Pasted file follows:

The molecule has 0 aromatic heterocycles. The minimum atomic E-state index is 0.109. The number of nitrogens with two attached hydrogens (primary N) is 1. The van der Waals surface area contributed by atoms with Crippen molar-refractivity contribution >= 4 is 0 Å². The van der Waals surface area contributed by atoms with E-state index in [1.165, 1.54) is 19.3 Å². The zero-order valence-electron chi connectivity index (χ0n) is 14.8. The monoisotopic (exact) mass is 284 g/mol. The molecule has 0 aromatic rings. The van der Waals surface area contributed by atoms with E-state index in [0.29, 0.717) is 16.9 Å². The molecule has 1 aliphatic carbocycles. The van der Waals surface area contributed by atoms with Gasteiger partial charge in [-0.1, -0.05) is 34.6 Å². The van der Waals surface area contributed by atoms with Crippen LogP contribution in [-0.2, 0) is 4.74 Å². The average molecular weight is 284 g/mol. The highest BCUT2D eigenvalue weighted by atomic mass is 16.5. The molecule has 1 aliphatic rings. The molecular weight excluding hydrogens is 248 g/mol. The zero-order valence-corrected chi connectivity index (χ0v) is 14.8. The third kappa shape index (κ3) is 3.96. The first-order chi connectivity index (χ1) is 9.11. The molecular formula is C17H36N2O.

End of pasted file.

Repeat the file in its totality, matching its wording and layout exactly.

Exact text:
The molecule has 0 aromatic heterocycles. The minimum atomic E-state index is 0.109. The number of nitrogens with two attached hydrogens (primary N) is 1. The van der Waals surface area contributed by atoms with Crippen molar-refractivity contribution >= 4 is 0 Å². The van der Waals surface area contributed by atoms with E-state index in [1.165, 1.54) is 19.3 Å². The zero-order valence-electron chi connectivity index (χ0n) is 14.8. The monoisotopic (exact) mass is 284 g/mol. The molecule has 0 aromatic rings. The van der Waals surface area contributed by atoms with E-state index in [0.29, 0.717) is 16.9 Å². The molecule has 1 aliphatic carbocycles. The van der Waals surface area contributed by atoms with Gasteiger partial charge in [-0.1, -0.05) is 34.6 Å². The van der Waals surface area contributed by atoms with Crippen LogP contribution in [-0.2, 0) is 4.74 Å². The average molecular weight is 284 g/mol. The highest BCUT2D eigenvalue weighted by atomic mass is 16.5. The molecule has 1 aliphatic rings. The molecular weight excluding hydrogens is 248 g/mol. The zero-order valence-corrected chi connectivity index (χ0v) is 14.8. The third kappa shape index (κ3) is 3.96. The first-order chi connectivity index (χ1) is 9.11. The molecular formula is C17H36N2O.